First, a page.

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January 03, 2024 | Tom Ballard

Two Tennessee communities selected for Recompete awards

Chattanooga is a double winner, Memphis also selected for the program targeting the hardest-hit and most economically distressed areas where prime-age (25 to 54 years) employment is significantly lower than the national average.

The U.S. Department of Commerce’s Economic Development Administration (EDA) announced the 22 finalists of the “Distressed Area Recompete Pilot Program” (Recompete) and 24 recipients of Strategy Development Grants (SDG) to help their communities significantly increase local coordination and planning activities. Such development could make selected grantees more competitive for future Recompete funding.

How did Tennessee do? It had two winners who will be able to compete for the the big bucks – $20 to $50 million each – and one of those also received an SDG award. The EDA news release incorrectly listed a project in Kentucky as being from the Volunteer State.

The Recompete program targets the hardest-hit and most economically distressed areas where prime-age (25 to 54 years) employment is significantly lower than the national average, with the goal to close this gap through flexible, locally-driven investments. Of the 22 finalists, seven are focused exclusively on rural American communities and five are led by or involve Tribal organizations as a primary partner. Additionally, seven Finalists’ plans involve labor organizations as part of their proposed investments.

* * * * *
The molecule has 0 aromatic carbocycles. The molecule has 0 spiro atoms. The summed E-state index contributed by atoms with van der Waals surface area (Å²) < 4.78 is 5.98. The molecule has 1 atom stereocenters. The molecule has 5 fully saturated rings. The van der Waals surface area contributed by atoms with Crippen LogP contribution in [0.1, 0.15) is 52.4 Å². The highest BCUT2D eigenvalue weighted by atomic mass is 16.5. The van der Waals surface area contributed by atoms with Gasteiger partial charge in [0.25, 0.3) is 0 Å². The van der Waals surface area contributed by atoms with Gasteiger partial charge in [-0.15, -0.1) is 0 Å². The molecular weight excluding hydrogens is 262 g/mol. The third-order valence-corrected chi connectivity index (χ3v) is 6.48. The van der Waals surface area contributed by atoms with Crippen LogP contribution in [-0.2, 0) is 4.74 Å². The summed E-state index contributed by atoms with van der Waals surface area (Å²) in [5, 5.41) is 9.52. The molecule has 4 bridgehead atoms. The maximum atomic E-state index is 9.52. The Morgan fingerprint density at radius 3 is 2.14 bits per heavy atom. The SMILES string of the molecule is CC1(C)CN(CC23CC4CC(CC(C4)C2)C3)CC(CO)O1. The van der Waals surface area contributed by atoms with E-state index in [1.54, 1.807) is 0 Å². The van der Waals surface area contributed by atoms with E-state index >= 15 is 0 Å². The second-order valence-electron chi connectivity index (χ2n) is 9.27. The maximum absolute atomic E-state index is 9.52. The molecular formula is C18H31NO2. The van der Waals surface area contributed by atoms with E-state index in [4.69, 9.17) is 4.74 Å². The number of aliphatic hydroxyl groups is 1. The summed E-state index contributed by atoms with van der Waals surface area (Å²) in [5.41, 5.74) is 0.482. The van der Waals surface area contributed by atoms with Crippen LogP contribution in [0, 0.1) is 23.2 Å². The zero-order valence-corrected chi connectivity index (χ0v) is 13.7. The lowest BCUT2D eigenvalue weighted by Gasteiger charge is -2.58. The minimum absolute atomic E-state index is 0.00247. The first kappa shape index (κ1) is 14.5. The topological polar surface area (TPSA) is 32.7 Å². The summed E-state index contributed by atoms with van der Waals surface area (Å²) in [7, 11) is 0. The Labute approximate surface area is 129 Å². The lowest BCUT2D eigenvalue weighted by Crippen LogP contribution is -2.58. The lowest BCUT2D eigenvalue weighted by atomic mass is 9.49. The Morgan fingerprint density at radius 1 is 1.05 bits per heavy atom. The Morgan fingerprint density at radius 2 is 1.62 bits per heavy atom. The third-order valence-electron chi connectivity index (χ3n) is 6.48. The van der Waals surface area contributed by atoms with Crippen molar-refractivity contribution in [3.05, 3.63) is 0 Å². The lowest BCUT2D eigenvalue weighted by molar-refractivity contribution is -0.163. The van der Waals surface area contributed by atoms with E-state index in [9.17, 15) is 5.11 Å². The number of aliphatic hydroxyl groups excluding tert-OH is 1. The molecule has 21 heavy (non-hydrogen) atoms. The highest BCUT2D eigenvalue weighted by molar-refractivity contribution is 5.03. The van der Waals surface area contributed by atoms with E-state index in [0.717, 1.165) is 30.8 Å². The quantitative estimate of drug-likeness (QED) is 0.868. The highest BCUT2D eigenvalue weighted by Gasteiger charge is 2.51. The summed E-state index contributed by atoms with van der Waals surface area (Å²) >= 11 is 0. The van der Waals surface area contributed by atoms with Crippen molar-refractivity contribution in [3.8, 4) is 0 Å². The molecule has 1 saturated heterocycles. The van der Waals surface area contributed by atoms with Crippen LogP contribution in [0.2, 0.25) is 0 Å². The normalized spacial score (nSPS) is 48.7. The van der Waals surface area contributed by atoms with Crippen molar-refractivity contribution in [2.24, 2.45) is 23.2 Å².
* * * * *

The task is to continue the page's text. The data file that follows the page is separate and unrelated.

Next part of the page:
• The City of Chattanooga, in collaboration with several other organizations, was a double winner as it was named one of the 22 finalists for the big dollars as well as one of the recipients of a Strategy Development Grant. Both projects focus on the revitalization of the South Chattanooga/East Lake area that includes Alton Park, Clifton Hills, East Lake, and Oak Grove neighborhoods. The City is seeking approximately $20 million in funding to connect residents of the persistently distressed neighborhoods to good tech-related jobs. In addition to the City, the core partners include Hamilton County Government, Chattanooga 2.0, The Chattanooga Chamber of Commerce, The Benwood Foundation, and The Bethlehem Center. The $20 million proposal narrative is available here,
  • The Memphis Chamber Foundation is seeking about $20 million for its “Prosper Memphis 2030 Recompete Plan” to diversify the local economy and build pathways into growth industries. In addition to the Chamber, other partners include Delta Boule, Greater Memphis Chamber Industry Councils, University of Memphis, Southwest Community College, and Christian Brothers University. Click here to read the proposal.

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